Preparing the Required Documents for your Driver’s License Test
In most places, the Driver’s License testing process is a two-day affair, on top of the time that you need to get all of your documents in order in advance. If you work a regular 9-5 (+overtime, since this is Japan) job, plan in advance to miss at least two days through the application process. You should be able to prepare most of your documents on the weekend or outside of work hours.
One other point of caution: You are very unlikely to encounter English-speaking staff at any stage of the paperwork, practice, or testing phases of the license application, so if you are not confident in speaking Japanese, this would also be a good time to arrange for a Japanese-speaking friend to help you. I will note the areas below and in subsequent articles where a Japanese speaker will be required.
List of Required Documents
When you call the license center to make a reservation, they will likely give you a list over the phone of required documents, but those instructions are going to be in Japanese, and some of these documents may require some time to prepare, so I will list them below:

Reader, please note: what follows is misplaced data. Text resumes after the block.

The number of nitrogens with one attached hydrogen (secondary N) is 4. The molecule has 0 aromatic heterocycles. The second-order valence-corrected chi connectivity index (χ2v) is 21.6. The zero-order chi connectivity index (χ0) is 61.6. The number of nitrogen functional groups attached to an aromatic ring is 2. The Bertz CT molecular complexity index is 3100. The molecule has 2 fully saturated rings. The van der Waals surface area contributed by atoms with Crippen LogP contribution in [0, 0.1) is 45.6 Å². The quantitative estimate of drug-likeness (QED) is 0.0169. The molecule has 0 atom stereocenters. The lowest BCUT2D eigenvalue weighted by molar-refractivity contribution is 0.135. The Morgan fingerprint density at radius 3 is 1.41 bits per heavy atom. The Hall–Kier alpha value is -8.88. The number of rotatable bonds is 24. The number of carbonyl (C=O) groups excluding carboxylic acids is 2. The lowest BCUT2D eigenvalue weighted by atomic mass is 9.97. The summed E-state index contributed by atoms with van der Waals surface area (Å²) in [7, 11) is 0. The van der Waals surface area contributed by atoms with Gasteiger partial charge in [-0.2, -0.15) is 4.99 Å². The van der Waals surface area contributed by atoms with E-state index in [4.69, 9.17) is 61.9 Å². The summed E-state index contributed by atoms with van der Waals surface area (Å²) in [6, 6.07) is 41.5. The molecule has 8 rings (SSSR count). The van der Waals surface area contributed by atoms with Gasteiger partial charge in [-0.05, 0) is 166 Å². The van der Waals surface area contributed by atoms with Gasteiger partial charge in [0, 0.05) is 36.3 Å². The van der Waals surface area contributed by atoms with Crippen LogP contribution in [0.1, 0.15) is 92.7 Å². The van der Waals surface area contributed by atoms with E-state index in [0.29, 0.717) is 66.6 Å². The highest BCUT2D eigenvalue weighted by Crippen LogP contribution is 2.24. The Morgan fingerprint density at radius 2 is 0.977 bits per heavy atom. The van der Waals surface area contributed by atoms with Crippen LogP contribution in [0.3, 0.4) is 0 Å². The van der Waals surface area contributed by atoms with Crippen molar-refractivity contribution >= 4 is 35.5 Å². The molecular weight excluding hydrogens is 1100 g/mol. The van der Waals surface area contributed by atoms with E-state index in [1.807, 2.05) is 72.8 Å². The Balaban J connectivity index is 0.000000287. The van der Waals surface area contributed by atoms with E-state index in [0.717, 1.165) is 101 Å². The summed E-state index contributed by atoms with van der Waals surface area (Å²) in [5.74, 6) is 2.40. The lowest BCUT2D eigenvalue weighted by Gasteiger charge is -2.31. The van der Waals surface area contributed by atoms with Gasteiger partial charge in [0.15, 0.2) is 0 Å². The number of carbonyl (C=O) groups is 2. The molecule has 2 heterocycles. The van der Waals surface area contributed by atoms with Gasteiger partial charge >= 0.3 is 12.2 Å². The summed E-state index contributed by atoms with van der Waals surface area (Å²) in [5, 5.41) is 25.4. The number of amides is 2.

- Valid foreign license from your home country.
Make sure it has not expired! Additionally, if you have renewed your license several times over your driving career and still have the old licenses, plan to bring those, as well, just in case (you do not need translations of them).
- Japanese translation of your license. Must be performed by JAF.
JAF (Japan Automobile Federation) is everywhere. Google JAF and your city name, and you’re sure to find an office. They have translation templates for most countries’ licenses, so even if they cannot speak English, they can translate your license. Japanese speaker required: you can call and make a reservation for your translation, or just walk in. I made a reservation and they completed my translation in about half an hour.
- Certificate of Residence Registration. (住民票, juminhyo)